As cyber risks and attacks in the cloud increase, integrating security into your cloud blueprints from day one has become non-negotiable. This is true especially of Azure, widely used globally for cloud environments. The shared responsibility model in cloud computing assumes that customers will implement the required security guardrails provided by the platform or by third-party services to secure cloud deployments.
Key statistic: Microsoft Azure’s market share has risen to 23%, marking a 2% growth from its average market share of 21% observed across the previous four quarters. Together, the top three cloud service providers—Amazon, Microsoft, and Google—now command 66% of the worldwide cloud market. (AAG)
Identification and implementation of the right security controls for each cloud resource play an important role in this journey. There are certain basic controls that all customers can adopt to reduce the attack surface, irrespective of the scale of the environment.
In this article, we explore some of the basic security measures you can implement to ensure Azure environments.
Azure Policy is a native capability in Azure that can help standardize the security controls of your cloud environment. The always-on nature of Azure rules ensures that proper governance controls are in place to guarantee resource consistency. Along with other operational aspects like restricting the type and location of resources, Azure Policy can also be used to implement a variety of security controls. For example, you can ensure that certain services like Microsoft Defender, centralized logging, and Azure Monitor are configured.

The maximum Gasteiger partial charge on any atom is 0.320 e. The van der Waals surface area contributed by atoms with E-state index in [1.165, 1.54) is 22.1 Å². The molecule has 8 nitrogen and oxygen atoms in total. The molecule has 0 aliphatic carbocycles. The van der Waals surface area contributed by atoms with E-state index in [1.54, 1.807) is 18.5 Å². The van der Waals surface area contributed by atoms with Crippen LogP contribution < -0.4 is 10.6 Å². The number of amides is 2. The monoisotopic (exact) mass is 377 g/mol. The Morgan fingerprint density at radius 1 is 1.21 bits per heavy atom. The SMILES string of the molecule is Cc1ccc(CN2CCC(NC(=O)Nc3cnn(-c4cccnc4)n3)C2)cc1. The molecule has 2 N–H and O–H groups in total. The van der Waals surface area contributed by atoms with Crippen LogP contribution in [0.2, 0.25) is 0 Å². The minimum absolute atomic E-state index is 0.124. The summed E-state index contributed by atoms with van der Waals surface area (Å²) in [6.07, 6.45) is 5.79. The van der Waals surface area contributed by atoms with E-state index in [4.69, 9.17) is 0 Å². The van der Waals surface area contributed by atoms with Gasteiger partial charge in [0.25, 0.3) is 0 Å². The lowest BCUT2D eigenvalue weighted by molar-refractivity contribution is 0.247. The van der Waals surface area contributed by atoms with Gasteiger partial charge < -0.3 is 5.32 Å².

Some of the controls you might want to consider include:
- Using policy definitions to ensure threat protection through Azure Defender is enabled for SQL servers and managed SQL databases as well as other open-source databases.
- Specifying parameters—like maximum validity period, allowed key types, or validity period—for certificates in your key vault.
- Setting the Azure Monitor security and audit module to be enabled by default using Azure Policy.
Azure provides a set of built-in policies with similar security and operational controls that can be enabled in just a few easy steps. Customers also have the flexibility to build custom policies to fine-tune the process.
Azure role-based access control (RBAC) helps implement the principle of least privilege for Azure users and administrators. Through Azure AD and RBAC, Azure offers a centralized identity management solution that helps manage user access at scale. Built on Azure Resource Manager, Azure RBAC aids in the implementation of fine-grained access control for Azure resources.
Azure RBAC provides multiple built-in roles with predefined role definition that allow users assigned to that role to perform certain tasks. For example, the “Monitoring Reader” role enables you to read logs, metrics, and more; while the “Monitoring Contributor” role assists with editing monitoring settings. One of the built-in roles can be assigned to a user depending on the level of permissions required. Alternatively, you can create custom roles if the permissions of available built-in roles are too broad.
Implementing risk-based access policies allows you to further tighten security settings. Risk conditions can be configured to identify sign-in risks and autoremediate them using steps like secure password change or multi-factor authentication.